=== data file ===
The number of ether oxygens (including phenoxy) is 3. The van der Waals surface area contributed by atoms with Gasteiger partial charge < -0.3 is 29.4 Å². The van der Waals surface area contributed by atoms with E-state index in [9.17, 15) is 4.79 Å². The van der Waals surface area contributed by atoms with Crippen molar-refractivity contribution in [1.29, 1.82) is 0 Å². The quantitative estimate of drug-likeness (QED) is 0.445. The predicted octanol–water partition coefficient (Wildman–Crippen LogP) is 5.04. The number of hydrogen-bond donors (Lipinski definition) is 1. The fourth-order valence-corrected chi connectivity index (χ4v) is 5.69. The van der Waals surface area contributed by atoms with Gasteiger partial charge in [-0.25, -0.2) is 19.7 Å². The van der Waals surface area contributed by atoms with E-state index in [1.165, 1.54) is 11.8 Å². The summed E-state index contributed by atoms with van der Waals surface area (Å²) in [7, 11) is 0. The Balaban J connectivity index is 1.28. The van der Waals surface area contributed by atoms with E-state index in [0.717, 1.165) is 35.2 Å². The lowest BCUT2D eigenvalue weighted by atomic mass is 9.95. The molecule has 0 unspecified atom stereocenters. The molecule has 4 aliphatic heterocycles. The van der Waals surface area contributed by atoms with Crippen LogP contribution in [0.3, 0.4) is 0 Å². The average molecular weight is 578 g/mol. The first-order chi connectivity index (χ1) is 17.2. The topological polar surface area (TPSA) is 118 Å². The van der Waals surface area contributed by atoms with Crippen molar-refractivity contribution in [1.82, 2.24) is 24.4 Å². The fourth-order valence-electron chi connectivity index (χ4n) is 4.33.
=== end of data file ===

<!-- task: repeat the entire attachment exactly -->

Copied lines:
The number of ether oxygens (including phenoxy) is 3. The van der Waals surface area contributed by atoms with Gasteiger partial charge < -0.3 is 29.4 Å². The van der Waals surface area contributed by atoms with E-state index in [9.17, 15) is 4.79 Å². The van der Waals surface area contributed by atoms with Crippen molar-refractivity contribution in [1.29, 1.82) is 0 Å². The quantitative estimate of drug-likeness (QED) is 0.445. The predicted octanol–water partition coefficient (Wildman–Crippen LogP) is 5.04. The number of hydrogen-bond donors (Lipinski definition) is 1. The fourth-order valence-corrected chi connectivity index (χ4v) is 5.69. The van der Waals surface area contributed by atoms with Gasteiger partial charge in [-0.25, -0.2) is 19.7 Å². The van der Waals surface area contributed by atoms with E-state index in [1.165, 1.54) is 11.8 Å². The summed E-state index contributed by atoms with van der Waals surface area (Å²) in [7, 11) is 0. The Balaban J connectivity index is 1.28. The van der Waals surface area contributed by atoms with E-state index in [0.717, 1.165) is 35.2 Å². The lowest BCUT2D eigenvalue weighted by atomic mass is 9.95. The molecule has 0 unspecified atom stereocenters. The molecule has 4 aliphatic heterocycles. The van der Waals surface area contributed by atoms with Crippen LogP contribution in [0.3, 0.4) is 0 Å². The average molecular weight is 578 g/mol. The first-order chi connectivity index (χ1) is 17.2. The topological polar surface area (TPSA) is 118 Å². The van der Waals surface area contributed by atoms with Crippen molar-refractivity contribution in [1.82, 2.24) is 24.4 Å². The fourth-order valence-electron chi connectivity index (χ4n) is 4.33.